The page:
Porsche Shifting into China's Mainland Market
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By JACK LYNE Site Selection Executive Editor of Interactive Publishing
BEIJING -- Somewhere Mao is spinning in his subterranean digs. Porsche (www.porsche.com), on the other hand, is getting ready to take mainland drivers for a spin after it sets up shop in Beijing.
The Stuttgart-based automaker's sales office in the nation's capital marks the company's physical entry into China's mainland market.
Porsche has picked a site at once famous and infamous. The luxury car manufacturer has chosen an existing Beijing facility that's literally only a stone's throw from Tiananmen Square, as well as "the Forbidden City," the onetime home of China's emperors.
That location fortuitously positions Porsche's sales operation on Chang An Ave., squarely along Beijing's primary traffic route.
Porsche's historic entry into the mainland is sited on historic soil,
only steps from Tiananmen Square (above) and "the Forbidden City."
Private Sector Now Dominates Luxury Market
It doesn't take Ludwig Wittgenstein to grasp what attracts any automaker to China and its market of 1.3 billion people.
Porsche's entry, however, underscores a particular part of China's economic evolution, the same one that also drew the operations of Mercedes-Benz (www.mercedes-benz.com), which began mainland sales in late 1998.
Steady luxury-market growth is what's pulling in players like Mercedes and Porsche. Porsche officials are projecting that the company will sell "more than 50" of its sports cars during the 2001-02 fiscal year. Granted, that seems a tiny number. But if the company hits that target of 50 sales, it would mark a doubling of the estimated total number of Porsches now on China's roads.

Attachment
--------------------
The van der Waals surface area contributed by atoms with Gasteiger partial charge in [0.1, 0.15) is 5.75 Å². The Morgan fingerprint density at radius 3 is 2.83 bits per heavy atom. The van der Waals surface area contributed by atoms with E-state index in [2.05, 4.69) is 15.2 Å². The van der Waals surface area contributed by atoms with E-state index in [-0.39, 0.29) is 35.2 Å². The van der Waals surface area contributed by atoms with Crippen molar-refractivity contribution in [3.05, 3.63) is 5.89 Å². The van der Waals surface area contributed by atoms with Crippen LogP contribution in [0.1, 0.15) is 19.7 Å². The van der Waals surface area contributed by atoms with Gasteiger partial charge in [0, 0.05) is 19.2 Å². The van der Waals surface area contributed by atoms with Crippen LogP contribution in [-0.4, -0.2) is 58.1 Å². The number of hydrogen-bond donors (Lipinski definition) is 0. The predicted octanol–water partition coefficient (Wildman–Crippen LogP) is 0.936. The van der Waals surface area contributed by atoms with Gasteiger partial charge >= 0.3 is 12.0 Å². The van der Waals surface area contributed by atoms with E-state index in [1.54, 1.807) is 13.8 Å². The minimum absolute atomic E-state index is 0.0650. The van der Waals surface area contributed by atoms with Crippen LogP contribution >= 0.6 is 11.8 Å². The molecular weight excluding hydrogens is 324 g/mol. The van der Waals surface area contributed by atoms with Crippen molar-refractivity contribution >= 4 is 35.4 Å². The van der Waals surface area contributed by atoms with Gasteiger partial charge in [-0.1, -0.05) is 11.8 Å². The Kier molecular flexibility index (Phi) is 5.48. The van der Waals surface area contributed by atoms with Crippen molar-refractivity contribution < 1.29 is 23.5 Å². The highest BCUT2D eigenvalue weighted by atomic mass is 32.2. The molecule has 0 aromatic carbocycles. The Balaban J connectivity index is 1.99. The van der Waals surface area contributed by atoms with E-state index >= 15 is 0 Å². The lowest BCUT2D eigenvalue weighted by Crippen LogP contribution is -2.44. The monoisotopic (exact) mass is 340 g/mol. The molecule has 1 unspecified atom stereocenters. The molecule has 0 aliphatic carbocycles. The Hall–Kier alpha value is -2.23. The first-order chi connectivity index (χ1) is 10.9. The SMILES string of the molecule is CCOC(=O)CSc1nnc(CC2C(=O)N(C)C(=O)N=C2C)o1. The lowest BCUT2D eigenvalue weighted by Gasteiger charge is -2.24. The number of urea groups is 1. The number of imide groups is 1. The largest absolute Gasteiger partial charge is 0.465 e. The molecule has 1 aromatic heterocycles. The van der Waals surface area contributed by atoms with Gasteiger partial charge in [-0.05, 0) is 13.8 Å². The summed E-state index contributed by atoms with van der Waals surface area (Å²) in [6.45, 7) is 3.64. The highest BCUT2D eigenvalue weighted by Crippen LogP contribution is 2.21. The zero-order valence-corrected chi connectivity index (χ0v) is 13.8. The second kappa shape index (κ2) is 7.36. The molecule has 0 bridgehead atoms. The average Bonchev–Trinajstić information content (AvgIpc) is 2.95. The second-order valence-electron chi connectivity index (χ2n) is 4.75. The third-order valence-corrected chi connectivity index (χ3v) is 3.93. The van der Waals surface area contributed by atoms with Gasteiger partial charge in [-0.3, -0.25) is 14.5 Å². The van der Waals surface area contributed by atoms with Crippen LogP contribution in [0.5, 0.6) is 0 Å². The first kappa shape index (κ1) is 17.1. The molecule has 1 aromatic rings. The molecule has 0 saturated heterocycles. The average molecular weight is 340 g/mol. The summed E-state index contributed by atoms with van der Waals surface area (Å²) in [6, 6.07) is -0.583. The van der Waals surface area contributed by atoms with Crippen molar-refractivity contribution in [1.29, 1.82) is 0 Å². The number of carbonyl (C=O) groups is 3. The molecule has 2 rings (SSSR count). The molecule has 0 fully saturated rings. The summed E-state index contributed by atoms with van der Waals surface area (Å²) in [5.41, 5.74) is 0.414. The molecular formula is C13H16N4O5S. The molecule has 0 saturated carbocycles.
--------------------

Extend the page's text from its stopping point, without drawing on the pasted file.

Porsche's first-year goal of 50 mainland sales would double the current number of models like the 911 (above left) now on mainland roads. Private-sector firms and businesspeople are the company's target market.
Porsche's sales efforts will be aimed at a mainland market that's been transformed by China's steps toward a free enterprise system. In the past, the government bought most of the luxury cars on the mainland. Now, though, private companies and individual citizens account for almost all of luxury market.
Porsche is no neophyte in the Chinese market. The German company has had a sales presence in Hong Kong since 1955, working with Jebsen & Co. (www.jebsen.com). Jebsen & Co., which will also operate Porsche's new operation in Beijing, sold 142 Porsches in Hong Kong during the 1999-2000 fiscal.
Shanghai, Guangzhou Facilities Also Planned
Porsche officials called the automaker's first mainland facility "an important step in opening up China as a future market."
The Beijing operation, in fact, promises to be the first of several. Porsche is planning to add sales centers in Shanghai and Guangzhou "in the medium term," according to Porsche officials.
For most mainland residents, however, the notion of buying a Porsche is about as realistic as single-handedly building the Great Wall. At yearend 1999, for example, the average urban resident on the mainland had an annual income of US$706.93, according to government statistics published in The People's Daily (www.peopledaily.com.cn). That, however, marked a 7.9 percent increase from 1998; and it was a stunningly great leap forward from 20 years earlier, when the average urban resident's annual income was $41.48. In Beijing, average per-capita disposable incomes are rising each year by more than 15 percent.
Porsche made no mention of any mainland manufacturing plans. The company's only currently planned plant is at a site near Leipzig in the former East Germany. The new 260-employee Leipzig manufacturing operation will build Porsche's new Cayenne model.
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